OCEAN – After several years of planning, construction of the living shoreline at Whittaker Pointe in Oriental, NC has begun. The Whittaker Pointe peninsula serves as the primary defense for almost 300 town buildings, businesses and residences against the waves and surge from the Neuse River during storms and routine high wind events. Unfortunately, over 15 acres of the peninsula’s shoreline has eroded away through the years as depicted by Google Earth and National Aeronautics and Space Administration satellite imagery. This erosion has accelerated recently due to the passage of numerous hurricanes including Florence and Michael, quickly threatening exposure of the town’s infrastructure to the elements. The purpose of this new living shoreline is to protect the peninsula from future storm damage and restore lost marsh habitat.
Local geologist, Jim Blackerby, and Towndock.net brought forth the issue and the need for a solution to the attention of Town officials, residents and businesses, as well as the North Carolina Coastal Federation. Mr. Blackerby had worked previously with the federation to build a living shoreline to address erosion along several areas of Oriental waterfront. “The North Carolina Coastal Federation brings to the table a unique expertise that blends the public needs with habitat restoration,” said Mr. Blackerby.
Town Manager, Diane Miller, immediately recognized the importance of Whittaker Pointe in protecting the town and its infrastructure, and wanted to implement an effective, environmentally friendly and long-term solution to stabilize the shoreline. Support for the project was strong but funding was a challenge. She, Mr. Blackerby, and Lisa Thompson, Harbor Waterfronts Advisory Committee Chair and manager and dockmaster of Sea Harbour Yacht Club, worked with federation Coastal Scientist, Dr. Lexia Weaver, to secure funding from the National Fish and Wildlife Foundation National Coastal Resilience Fund to build a living shoreline.
Living shorelines are environmentally friendly shoreline stabilization techniques that help reduce shoreline erosion while protecting and restoring valuable salt marsh and oyster habitat at the same time. Living shorelines have proven to fare better through hurricanes and storms than bulkheads or seawalls, are less expensive, and require little to no maintenance once established.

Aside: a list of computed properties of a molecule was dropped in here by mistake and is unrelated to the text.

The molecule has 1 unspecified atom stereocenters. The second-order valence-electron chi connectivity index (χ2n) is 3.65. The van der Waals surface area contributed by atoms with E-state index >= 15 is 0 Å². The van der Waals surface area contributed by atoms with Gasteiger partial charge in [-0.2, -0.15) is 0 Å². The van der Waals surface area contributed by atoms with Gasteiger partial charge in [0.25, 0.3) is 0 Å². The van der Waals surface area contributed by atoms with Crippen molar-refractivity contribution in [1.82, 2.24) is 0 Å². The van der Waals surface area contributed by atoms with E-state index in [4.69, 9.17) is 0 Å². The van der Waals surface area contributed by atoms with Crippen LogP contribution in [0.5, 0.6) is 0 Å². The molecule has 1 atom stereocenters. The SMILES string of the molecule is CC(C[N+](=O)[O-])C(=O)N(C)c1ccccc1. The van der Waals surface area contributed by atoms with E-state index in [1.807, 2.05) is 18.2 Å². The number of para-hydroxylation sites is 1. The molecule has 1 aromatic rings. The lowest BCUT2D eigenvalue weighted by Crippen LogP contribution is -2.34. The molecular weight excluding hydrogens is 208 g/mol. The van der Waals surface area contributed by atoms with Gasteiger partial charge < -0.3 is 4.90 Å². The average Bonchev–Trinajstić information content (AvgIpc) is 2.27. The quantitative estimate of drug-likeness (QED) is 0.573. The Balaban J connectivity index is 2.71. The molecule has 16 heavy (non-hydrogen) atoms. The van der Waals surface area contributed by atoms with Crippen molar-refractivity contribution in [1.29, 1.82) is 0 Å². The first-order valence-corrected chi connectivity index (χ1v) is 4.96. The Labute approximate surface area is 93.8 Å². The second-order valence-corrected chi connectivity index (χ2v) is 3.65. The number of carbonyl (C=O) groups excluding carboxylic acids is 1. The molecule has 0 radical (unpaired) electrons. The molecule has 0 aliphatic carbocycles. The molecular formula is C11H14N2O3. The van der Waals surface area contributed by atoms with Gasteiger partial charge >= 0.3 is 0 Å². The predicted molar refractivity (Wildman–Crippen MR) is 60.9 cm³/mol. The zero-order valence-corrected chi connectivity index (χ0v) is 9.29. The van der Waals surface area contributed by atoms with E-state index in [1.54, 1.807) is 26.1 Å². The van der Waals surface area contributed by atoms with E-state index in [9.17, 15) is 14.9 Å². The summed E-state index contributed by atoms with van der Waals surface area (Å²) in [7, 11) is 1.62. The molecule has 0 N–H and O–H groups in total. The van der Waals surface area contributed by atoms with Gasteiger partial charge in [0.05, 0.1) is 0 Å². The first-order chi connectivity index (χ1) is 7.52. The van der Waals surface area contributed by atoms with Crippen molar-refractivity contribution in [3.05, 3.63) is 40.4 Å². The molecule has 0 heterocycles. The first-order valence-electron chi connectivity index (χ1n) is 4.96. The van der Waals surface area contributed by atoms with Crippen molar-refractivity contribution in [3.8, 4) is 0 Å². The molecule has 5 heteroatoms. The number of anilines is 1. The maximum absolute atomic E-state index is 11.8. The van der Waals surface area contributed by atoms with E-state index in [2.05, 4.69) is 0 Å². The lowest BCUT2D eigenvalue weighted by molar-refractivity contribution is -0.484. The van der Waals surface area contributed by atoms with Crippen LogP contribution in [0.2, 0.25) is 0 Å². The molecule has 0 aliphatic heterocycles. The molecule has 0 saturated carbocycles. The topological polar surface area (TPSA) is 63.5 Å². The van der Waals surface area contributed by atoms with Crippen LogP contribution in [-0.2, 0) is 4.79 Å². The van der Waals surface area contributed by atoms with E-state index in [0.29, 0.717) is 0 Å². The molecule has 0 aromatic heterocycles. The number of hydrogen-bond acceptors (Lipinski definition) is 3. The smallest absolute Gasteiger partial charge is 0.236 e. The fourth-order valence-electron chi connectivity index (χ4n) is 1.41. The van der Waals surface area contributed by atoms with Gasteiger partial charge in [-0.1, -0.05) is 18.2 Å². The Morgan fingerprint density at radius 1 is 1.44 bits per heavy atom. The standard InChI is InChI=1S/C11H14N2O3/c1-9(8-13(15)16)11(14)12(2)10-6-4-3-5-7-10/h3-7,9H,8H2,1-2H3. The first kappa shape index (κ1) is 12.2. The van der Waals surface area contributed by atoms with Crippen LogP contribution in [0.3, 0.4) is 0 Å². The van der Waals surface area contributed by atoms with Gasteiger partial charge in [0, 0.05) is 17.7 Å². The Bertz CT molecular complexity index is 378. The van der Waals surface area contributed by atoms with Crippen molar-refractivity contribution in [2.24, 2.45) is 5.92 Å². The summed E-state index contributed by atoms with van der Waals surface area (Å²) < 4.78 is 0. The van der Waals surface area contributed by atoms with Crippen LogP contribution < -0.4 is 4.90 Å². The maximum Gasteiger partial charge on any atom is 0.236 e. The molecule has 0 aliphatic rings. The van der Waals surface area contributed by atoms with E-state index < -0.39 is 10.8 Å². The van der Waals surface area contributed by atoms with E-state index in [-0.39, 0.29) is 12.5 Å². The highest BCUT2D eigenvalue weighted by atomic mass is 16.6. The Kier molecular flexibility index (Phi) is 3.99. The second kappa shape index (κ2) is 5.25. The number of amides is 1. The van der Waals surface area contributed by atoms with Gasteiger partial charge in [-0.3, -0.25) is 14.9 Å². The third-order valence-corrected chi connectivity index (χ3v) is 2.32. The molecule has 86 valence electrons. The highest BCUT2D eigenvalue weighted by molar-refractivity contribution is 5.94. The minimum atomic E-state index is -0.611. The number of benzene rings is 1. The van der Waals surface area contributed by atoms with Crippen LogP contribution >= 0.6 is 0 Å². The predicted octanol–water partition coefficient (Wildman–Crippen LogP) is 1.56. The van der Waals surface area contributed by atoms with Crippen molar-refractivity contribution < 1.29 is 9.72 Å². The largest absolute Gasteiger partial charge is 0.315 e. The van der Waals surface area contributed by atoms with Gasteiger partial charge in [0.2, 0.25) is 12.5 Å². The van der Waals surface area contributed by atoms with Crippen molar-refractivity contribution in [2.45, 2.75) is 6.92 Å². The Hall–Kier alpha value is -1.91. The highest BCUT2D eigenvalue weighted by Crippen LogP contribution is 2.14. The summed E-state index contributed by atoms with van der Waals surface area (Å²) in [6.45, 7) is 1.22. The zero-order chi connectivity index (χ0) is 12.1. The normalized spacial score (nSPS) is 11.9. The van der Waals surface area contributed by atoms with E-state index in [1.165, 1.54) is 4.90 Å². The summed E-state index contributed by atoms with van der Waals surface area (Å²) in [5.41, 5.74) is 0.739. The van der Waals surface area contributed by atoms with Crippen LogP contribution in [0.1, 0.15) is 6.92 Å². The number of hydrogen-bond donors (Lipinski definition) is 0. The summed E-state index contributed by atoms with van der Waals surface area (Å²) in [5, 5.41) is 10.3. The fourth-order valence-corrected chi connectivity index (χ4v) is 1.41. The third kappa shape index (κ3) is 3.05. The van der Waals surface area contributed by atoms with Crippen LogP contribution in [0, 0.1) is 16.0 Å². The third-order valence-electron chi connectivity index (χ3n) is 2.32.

Although the grant amount was significant, it would only help to protect a portion of the peninsula. Ms. Miller quickly worked to secure multiple matching funds from the Golden Leaf Foundation, the N.C. Department of Environmental Quality and the United States Department of Agriculture Natural Resources Conservation Service Emergency Watershed Protection Program to build the living shoreline along the entire length of the peninsula. “The Town is extremely grateful to the partners who have signed on to assist with the restoration of the Whittaker Pointe shoreline, and is excited about the progress already being made on the construction. We look forward to enjoying the protection afforded residential and commercial properties and the enhanced environment for fish and other wildlife that will once again make the restored Pointe their home,” said Ms. Miller.
The living shoreline was designed by Quible & Associates, P.C. from Powells Point, NC with structural engineering support from Gary Greene Engineers from Raleigh, NC. “The project team has been incredibly impressed by the firms’ knowledge, skills and professionalism throughout the project,” said Dr. Weaver. “We are confident that the design will result in a stronger and more productive shoreline.”
The living shoreline is being constructed by Carolina Marine Structures, also from Powells Point, NC and will consist of granite rocks placed parallel to the peninsula’s shoreline. The granite, from Wake Stone Corporation, is being transported to the site by Double A Hauling, Inc. Loose and bagged recycled oyster shells will also be placed by volunteers and Restoration Systems to protect the Whittaker Creek side of the peninsula and the site will be planted with native grasses and sedges. The living shoreline will slow down and reduce the impacts of waves, thereby restoring the marsh habitat that was lost and reducing further erosion. The project is expected to be completed by the end of the summer 2020.